Adviser Justin Clark, who was heard on tape saying Traditionally, its always been Republicans suppressing votes, says remarks were taken out of context
One of Donald Trumps top re-election advisers told influential Republicans in swing state Wisconsin that the party has traditionally relied on voter suppression to compete in battleground states, according to an audio recording of a private event. The adviser said later that his remarks referred to frequent and false accusations that Republicans employ such tactics.
But the report emerged just days after news that a conservative group is forcing Wisconsin to purge upwards of 230,000 people from state voter rolls more than a year earlier than planned, a move that would disproportionately affect Democrats before the 2020 election.
And it came as the latest fund-raising totals showed that the Republican National Committee, spurred by aggressive anti-impeachment fundraising, heads into 2020 with more than seven times as much cash on hand as the Democratic National Committee $63m for the RNC against $8.3m for the DNC, according to FEC filings, Axios reported.
Justin Clark, a senior political adviser and senior counsel to Trumps re-election campaign, made the remarks about voter suppression on November 21 as part of a wide-ranging discussion about strategies in the 2020 campaign, including more aggressive use of monitoring of polling places on election day in November 2020.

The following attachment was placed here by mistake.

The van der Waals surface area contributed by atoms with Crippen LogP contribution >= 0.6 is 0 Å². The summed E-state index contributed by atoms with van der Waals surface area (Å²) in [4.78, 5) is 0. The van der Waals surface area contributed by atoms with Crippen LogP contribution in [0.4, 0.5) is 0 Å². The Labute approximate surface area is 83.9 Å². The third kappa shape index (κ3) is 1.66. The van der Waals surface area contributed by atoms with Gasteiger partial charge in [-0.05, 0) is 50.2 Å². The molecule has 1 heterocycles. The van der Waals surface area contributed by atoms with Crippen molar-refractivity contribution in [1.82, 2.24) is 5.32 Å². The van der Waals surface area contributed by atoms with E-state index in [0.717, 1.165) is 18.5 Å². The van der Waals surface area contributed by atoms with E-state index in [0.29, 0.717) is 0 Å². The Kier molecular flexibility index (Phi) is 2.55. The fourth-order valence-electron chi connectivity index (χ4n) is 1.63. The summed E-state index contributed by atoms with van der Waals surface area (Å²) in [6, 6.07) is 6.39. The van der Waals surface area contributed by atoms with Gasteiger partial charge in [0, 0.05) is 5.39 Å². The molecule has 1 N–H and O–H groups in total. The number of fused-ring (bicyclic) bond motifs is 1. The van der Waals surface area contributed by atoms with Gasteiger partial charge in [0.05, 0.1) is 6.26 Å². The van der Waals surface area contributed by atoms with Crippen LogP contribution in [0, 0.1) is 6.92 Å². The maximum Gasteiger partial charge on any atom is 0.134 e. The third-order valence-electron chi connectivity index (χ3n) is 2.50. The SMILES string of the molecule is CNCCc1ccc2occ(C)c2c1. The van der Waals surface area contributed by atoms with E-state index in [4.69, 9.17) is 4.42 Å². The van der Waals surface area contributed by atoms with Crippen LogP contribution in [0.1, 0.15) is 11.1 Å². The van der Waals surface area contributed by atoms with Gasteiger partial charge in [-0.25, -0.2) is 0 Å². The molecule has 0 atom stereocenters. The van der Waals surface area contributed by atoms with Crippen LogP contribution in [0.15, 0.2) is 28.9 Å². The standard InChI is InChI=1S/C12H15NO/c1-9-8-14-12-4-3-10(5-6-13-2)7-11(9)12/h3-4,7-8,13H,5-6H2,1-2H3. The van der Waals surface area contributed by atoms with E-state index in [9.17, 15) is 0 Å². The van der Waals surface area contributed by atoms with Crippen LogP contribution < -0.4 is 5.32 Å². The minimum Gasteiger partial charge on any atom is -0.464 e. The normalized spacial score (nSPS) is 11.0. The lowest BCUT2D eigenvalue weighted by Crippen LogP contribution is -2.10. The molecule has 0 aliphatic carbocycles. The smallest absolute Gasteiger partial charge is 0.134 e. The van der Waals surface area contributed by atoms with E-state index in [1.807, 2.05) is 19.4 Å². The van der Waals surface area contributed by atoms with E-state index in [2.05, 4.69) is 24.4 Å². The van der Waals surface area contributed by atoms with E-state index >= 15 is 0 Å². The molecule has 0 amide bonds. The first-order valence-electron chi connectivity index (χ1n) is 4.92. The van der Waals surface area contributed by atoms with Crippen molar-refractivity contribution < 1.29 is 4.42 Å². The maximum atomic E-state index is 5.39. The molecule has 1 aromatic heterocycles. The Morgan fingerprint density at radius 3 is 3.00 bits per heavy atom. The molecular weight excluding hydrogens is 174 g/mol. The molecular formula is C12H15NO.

Traditionally its always been Republicans suppressing votes in places, Clark said at the event. Lets start protecting our voters. We know where they are. … Lets start playing offense a little bit. Thats what youre going to see in 2020. Its going to be a much bigger program, a much more aggressive program, a much better-funded program.
Asked about the remarks, by the Associated Press, which obtained the audio recording, Clark said he was referring to false accusations that the Republican party engages in voter suppression.
As should be clear from the context of my remarks, my point was that Republicans historically have been falsely accused of voter suppression and that it is time we stood up to defend our own voters, Clark said. Neither I nor anyone I know or work with would condone anyones vote being threatened or diluted and our efforts will be focused on preventing just that.
Clark made the comments on the audio file in a meeting of the Republican National Lawyers Associations Wisconsin chapter. Attendees included the state Senates top Republican, Scott Fitzgerald, along with the executive director of the Wisconsin Republican party.
Audio of the event at a country club in Madison obtained by the liberal group American Bridge was provided to AP by One Wisconsin Now, a Madison-based liberal advocacy group.